Tuesday, 17 May 2022
BusinessHaftar does not show up for deposition accusing him of war crimes

Haftar does not show up for deposition accusing him of war crimes

Putschist Gen. Khalifa Haftar, who lived in the US for decades, failed to show up for a deposition as part of a federal lawsuit accusing him of war crimes in Libya.

Haftar had been scheduled to appear for seven hours in a long-sought video deposition where he would be asked about his role in extrajudicial killing and torture of Libyan civilians in the country’s decade-long civil war.

He is a defendant in three separate civil lawsuits in US District Court in Alexandria. Haftar tried unsuccessfully to have the lawsuits tossed out, claiming immunity as head of state. Then, on the eve of his deposition last year, US District Judge Leonie Brinkema put the lawsuits on pause, saying she wanted to ensure they were not being used to interfere with scheduled elections in the country.

Earlier this year, Brinkema reinstated the lawsuits after the elections were indefinitely delayed.

Haftar’s failure to appear Monday was confirmed by Esam Omeish with the Libyan American Alliance, which supports one group of plaintiffs, as well as by Mark Zaid, a lawyer representing another group of plaintiffs.

Monday was to be the day lawyers in all three cases were to be allowed to question Haftar to gather information relevant to their case. Lawyers met Friday at the courthouse in Alexandria to hash out the rules for the deposition.

Over the weekend, though, Haftar said his official duties made it impossible to sit for a deposition and asked for a one-month delay, Omeish said.

Lawyers for the plaintiffs said that was unacceptable and said they will seek a default judgment against him for failing to appear.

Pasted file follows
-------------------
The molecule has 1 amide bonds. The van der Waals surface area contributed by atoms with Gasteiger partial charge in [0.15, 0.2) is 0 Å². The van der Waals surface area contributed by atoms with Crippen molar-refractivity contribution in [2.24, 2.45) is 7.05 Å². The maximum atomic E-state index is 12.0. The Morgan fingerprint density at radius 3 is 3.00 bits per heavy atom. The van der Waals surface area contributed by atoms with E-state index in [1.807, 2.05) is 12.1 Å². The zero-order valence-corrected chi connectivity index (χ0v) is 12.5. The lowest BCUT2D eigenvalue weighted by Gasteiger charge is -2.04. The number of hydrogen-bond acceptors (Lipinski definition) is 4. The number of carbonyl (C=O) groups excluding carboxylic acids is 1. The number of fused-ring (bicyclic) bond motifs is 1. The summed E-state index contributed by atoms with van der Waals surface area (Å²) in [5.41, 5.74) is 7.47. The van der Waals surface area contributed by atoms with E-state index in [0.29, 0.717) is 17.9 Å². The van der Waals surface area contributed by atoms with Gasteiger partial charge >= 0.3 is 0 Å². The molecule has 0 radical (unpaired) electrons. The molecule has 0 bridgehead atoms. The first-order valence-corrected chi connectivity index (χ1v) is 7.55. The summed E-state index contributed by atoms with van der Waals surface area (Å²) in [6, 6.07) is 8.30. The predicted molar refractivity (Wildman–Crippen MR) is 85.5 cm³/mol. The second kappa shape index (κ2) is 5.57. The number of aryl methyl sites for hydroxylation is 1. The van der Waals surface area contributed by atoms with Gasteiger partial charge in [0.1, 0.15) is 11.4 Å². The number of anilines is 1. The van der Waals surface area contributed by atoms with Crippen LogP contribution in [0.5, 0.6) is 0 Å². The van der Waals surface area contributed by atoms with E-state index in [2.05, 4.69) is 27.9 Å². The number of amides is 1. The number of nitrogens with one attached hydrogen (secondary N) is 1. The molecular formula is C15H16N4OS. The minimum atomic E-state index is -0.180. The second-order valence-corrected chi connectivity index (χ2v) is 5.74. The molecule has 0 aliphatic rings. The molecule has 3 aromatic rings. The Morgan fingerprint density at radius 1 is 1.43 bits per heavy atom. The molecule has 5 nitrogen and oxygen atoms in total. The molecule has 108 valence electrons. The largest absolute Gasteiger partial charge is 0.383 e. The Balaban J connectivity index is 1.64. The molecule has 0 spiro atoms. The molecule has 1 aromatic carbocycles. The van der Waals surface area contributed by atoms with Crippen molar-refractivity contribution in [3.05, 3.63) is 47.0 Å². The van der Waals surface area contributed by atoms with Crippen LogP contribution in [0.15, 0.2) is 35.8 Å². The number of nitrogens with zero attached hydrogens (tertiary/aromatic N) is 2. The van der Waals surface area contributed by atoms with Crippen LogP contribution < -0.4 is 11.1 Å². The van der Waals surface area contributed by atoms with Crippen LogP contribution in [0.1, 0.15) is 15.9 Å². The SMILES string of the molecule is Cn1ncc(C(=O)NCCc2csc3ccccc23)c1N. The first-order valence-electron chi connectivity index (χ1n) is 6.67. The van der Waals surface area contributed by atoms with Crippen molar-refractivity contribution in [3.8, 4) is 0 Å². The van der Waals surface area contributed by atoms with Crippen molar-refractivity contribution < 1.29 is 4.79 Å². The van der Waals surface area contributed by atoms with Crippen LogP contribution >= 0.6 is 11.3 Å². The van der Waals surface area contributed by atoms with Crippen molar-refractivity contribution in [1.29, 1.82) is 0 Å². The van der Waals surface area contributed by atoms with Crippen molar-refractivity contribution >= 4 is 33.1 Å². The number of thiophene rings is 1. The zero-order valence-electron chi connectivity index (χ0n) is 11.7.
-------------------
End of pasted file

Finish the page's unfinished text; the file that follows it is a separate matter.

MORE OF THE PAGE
Once a lieutenant to Libyan dictator Moammar Gadhafi, Haftar defected to the US during the 1980s and spent many years living in northern Virginia, where he and his family continue to own extensive property, according to the lawsuits. He is widely believed to have worked with the CIA during his time in exile.

He returned to Libya to support the anti-Gadhafi forces that revolted against the dictator and killed him in 2011. Over the last decade, he led the militia, which has controlled much of the eastern half of the country, with support from countries including Russia , Egypt and the United Arab Emirates.

Haftar had waged a yearlong assault on Tripoli, leaving thousands dead, before reaching a formal cease-fire with his western opponents in October last year.

The chief prosecutor of the International Criminal Court (ICC) reported that the offensive by Haftar on the capital involved a pattern of violence and the use of mines by retreating forces that harmed civilians, which is a war crime when used indiscriminately.

A UN-supported government has controlled the capital in Tripoli, with extensive support from Turkey. A cease-fire between the warring sides in 2020 was supposed to lead to elections in December 2021, but they never occurred. Negotiations to set a new election date ended last month without success.

Haftar’s lawyer in the US, Jesse Binnall, did not immediately return an email Monday seeking comment.

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